Role of gamma-aminobutyric acid in Anxiety

Electrophysiological analysis revealed that benzodiazepines selectively enhance gamma-aminobutyric acid (GABA) neurotransmission and the presence of a specific population of benzodiazepine binding sites on neuronal membranes. Coupled with findings that barbiturates may act, at least in part, by interacting with the GABA receptor-coupled chloride channel, suggest that pharmacological manipulations of the GABA system can alleviate the symptoms of anxiety. The anxioselectivity of the benzodiazepines may be related to the fact that they activate only a certain population of GABA receptors, whereas barbiturates can potentiate the majority of these sites. These discoveries point to the possibility that alterations in the GABA system may partially explain the neurochemical basis of anxiety.

Panic Attack \ Disorder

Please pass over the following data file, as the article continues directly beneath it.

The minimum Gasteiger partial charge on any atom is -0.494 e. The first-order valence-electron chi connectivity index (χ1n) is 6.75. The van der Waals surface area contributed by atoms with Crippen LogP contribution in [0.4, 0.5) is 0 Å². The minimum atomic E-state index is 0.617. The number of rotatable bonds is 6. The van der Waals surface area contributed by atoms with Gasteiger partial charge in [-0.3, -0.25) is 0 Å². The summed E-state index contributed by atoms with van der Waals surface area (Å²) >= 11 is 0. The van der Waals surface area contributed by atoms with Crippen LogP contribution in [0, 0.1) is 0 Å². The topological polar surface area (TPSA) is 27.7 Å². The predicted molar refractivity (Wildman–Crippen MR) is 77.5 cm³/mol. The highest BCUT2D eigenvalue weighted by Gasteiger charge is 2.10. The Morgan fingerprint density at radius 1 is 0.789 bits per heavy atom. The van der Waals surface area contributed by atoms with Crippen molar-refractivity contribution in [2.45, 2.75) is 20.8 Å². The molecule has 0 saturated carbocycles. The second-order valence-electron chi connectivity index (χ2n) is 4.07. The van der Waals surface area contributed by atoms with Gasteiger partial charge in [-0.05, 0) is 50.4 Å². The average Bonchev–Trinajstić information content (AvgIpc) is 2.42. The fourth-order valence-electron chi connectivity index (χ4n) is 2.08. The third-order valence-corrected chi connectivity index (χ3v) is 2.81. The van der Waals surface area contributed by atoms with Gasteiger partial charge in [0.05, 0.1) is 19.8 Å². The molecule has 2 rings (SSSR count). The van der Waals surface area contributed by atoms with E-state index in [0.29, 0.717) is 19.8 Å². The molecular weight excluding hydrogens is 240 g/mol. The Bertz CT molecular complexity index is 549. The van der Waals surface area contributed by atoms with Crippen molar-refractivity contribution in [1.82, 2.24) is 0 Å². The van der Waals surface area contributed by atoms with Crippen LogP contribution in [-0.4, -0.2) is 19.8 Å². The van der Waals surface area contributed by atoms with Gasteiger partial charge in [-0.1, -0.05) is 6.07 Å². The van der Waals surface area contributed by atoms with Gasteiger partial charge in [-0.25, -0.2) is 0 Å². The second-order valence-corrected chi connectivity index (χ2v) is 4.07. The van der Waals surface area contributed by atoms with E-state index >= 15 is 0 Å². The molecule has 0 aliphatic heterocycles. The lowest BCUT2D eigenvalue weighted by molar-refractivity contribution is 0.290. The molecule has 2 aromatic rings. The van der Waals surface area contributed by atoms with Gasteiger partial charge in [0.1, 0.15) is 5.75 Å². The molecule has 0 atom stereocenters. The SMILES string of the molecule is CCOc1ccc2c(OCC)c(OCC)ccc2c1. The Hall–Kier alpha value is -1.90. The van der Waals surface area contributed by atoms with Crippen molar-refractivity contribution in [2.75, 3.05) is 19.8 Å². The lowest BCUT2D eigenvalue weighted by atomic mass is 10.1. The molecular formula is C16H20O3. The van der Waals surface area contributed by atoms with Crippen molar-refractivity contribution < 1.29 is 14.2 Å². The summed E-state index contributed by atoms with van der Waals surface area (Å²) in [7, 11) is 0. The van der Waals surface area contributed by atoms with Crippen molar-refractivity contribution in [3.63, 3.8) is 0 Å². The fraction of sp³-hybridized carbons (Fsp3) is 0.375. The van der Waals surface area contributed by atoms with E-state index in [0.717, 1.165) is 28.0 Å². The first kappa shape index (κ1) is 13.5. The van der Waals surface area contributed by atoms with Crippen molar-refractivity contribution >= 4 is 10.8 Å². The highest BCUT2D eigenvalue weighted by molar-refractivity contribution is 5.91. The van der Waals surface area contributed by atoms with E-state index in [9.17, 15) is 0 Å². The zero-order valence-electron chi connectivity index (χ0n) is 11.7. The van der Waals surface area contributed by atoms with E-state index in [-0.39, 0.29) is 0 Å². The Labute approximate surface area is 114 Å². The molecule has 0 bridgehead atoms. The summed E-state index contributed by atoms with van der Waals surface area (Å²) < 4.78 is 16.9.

Frequency and intensity of PA varies during menstrual cycle and pregnancy Evidence exists that gonad hormones have a strong influence on PD, especially in terms of frequency and intensity of PA. Spontaneous panic attacks rarely start before puberty or after menopause, suggesting that, in women, occurrence of PA may be linked to production of female reproductive hormones. Premenstrual exacerbation of panic symptoms has been documented, while women with LLPDD are more sensitive to panic-provocation procedures. In addition, panic rate in women with or without LLPDD increases when they are challenged during the luteal phase, the LLPDD patients having a higher rate. This is attributed to a drop in progesterone levels before the onset of menses, the women with largest progesterone fluctuation being most vulnerable. Clinically, a marked decrease of panic has been observed during pregnancy and lactation, with postlactational exacerbation of symptoms. These changes most likely reflect increased levels of progesterone, estrogen and oxytocin during pregnancy or lactation. The fact that the condition of PD patients improves during this time is a strong argument for the biological view of PD.